Our weekly podcast includes in-depth analysis of the music we find extraordinary, exciting, and just plain terrible, as well as discussion of the culture surrounding that music. This week Editor-in-Chief Puja Patel hosts Contributing Editor Isabelia Herrera and Features Editor Jill Mapes to talk about Herrera’s recent story “The Fight for Queer Nightlife in an Era of Political Violence,” in which venue owners and performers detail how they are protecting the sanctity of their spaces—and their lives—in the face of discrimination, violence, and new anti-LGBTQ+ laws being passed in America.
Listen to this week’s episode below, and follow The Pitchfork Review here. You can also check out an excerpt of the podcast’s transcript below.
Puja Patel: Isabelia, could you tell us about the folks you talked to who had to shut down some of their recurring queer events that they were doing?
Isabelia Herrera: I spoke to one DJ from Atlanta, Zaida Zane, who is a trans woman. She told me about a party that she was going to play in March, which was organized by Southern Fried Queer Pride. And basically, the day of the event, the organizers received violent messages on Facebook from right-wing groups associated with the Proud Boys saying, like, “You better watch out”—implying that they were going to show up to the event and do something violent. So hours before the event, the organizers decided it’s better to be safe than sorry and canceled it. Zaida Zane, who was going to play the party, told me that she has dealt with a lot of shit being a trans woman in these spaces, but she never had a party canceled out of fear of safety before. It really speaks to the climate that we’re in right now.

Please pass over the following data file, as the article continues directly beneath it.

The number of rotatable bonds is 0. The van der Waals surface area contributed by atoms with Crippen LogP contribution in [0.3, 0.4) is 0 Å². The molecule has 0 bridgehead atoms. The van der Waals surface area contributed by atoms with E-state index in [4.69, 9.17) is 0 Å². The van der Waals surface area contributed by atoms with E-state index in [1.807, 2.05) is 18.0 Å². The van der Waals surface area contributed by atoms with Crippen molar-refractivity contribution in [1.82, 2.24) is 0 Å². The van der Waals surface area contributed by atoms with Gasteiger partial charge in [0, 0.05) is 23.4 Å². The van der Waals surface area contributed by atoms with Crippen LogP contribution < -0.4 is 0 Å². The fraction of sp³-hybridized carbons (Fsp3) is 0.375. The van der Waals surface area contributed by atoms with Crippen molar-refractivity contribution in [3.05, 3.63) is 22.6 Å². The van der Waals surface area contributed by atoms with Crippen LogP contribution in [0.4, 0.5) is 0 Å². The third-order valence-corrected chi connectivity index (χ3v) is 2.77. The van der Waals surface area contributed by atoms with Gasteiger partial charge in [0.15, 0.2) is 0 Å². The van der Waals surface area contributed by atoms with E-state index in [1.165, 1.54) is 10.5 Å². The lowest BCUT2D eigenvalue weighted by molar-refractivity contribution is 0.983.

Patel: Another topic that you broached really well in your piece is the idea of a “safe space,” because that phrase is both regularly associated with queer community and weaponized by the right. It also has this complexity of meaning within the queer community itself. Because having to cancel an event like you were talking about kind of completely flips the idea of queer nightlife being a safe space on its head.
Herrera: It’s such an important part of this story. Everyone I talked to basically said they can try their best and be as intentional as they possibly can be about creating a safe space for people, but there are things that they obviously can’t control. The most immediate one of those is gun violence. They definitely talked about the security measures that they have to consider being queer spaces in general. The idea of a safe space is where we don’t tolerate racism or homophobia, where we create a sanctuary for people from an outside world that is violent to them. So when a space that is supposed to be safe has the threat of violence, that safety gets taken away.